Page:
According to Ghana’s Public Procurement Authority (PPA), public procurement accounts for about 29% of imports into the country. Ghana has a fairly robust legislative framework for public procurement. However, lack of enforcement of procurement laws and regulations has led to myriad procurement-related corruption, costing the nation millions of Ghana cedis. The country has a very active civil society (including the Media), but the dearth of public contracting information means that there is very little to work within uncovering corruption within procurement. The corruption cases that have been uncovered in procurement have come as a result of painstaking and expensive investigative journalism work.
In June 2018, the Ghana Anti-Corruption Coalition, with support from Hewlett and Flora Foundation and in partnership with Africa Freedom of Information Centre (AFIC) started implementing the strengthening disclosure and citizen participation to improve value for money in public contracting in Africa project to promote overall transparency in public procurement. Unlike other countries’ experience where the relationship between state institutions and CSOs is not strong, this project has been able to strengthen the relationship between GACC and the Public Procurement Authority (PPA) to work closely to improve procurement data on the PPA website. The commitment of officials of the PPA was very vital to achieving results.
As part of this intervention, GACC in collaboration with AFIC conducted an assessment of procurement data on the PPA website. The data available was found to be scanty and difficult to download for further analysis. A mapping report outlining the gaps identified and recommendations for addressing the gaps was discussed with the PPA. The PPA responded that it was working on a new procurement system and has therefore considered the recommendations, especially the issues of Open Contracting Data Standards (OCDS).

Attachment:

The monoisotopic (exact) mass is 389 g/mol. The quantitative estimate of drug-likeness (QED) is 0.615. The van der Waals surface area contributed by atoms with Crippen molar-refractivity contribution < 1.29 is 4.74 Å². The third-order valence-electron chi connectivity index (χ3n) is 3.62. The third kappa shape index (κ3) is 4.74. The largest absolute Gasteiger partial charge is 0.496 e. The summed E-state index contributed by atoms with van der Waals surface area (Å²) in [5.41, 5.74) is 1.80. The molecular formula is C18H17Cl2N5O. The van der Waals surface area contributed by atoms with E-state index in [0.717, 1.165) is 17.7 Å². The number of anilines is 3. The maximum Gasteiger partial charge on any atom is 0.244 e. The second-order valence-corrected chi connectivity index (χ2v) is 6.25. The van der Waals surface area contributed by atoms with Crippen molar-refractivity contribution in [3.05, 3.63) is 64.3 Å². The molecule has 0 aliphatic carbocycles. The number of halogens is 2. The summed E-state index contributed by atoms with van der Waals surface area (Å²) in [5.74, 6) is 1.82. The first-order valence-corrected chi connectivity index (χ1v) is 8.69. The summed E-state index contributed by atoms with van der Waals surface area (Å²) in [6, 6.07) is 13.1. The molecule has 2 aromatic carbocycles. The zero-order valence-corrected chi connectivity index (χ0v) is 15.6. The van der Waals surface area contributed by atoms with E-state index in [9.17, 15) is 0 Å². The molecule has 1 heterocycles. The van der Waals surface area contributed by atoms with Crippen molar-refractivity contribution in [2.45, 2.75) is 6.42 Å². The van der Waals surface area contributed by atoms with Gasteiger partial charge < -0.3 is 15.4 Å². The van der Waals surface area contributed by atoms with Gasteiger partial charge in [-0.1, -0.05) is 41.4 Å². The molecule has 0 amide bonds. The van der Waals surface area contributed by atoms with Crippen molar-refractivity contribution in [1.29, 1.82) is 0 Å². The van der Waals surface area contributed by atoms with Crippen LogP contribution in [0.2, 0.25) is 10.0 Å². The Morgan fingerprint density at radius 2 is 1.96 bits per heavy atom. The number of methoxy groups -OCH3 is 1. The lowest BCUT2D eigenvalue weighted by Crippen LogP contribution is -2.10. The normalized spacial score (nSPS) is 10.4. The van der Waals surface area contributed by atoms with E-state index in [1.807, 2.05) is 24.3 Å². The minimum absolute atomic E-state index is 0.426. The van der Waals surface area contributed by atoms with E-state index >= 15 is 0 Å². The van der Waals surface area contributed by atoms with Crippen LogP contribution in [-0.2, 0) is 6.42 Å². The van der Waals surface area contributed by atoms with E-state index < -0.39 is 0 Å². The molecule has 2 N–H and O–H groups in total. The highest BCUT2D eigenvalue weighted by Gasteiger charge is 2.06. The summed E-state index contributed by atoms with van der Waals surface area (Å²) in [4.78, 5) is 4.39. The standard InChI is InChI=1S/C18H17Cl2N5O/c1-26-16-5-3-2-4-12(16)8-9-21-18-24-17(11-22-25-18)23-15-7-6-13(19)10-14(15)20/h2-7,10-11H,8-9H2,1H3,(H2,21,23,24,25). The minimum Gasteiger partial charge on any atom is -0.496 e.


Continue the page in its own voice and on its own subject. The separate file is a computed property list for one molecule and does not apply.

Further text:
On April 30, 2019, the Public Procurement Authority (PPA) launched a new electronic procurement system known as the Ghana Electronic Procurement System (GHANEPS) [https://www.ghaneps.gov.gh/epps/home.do], designed in OCDS format. The system is currently being piloted with 5 institutions. The first phase of the project, involving five government agencies being piloted, has already started, while the second phase –which will include all 34 of the country’s ministries, as well as public universities and metropolitan assemblies will begin at the end of June. The roll-out will continue until the end of 2020. When fully operational, the system will hold OCDS-compliant procurement data on all public institutions. The system will also allow for procurement and public contracting to be done online, reducing the human interface that is so auspicious for corruption.
With such a transparency mechanism in place, Ghana which has already been trending fairly well in the corruption perception index at a score of 41/100, there is hope that the West African country is likely to be much more accountable and able to deliver services to the people effectively. In his own words, Ghana’s vice president, Dr. Mahamudu Bawumia, said at the launch that the e-procurement system will allow the public to track any tender application in real-time confirming the importance of such an initiative.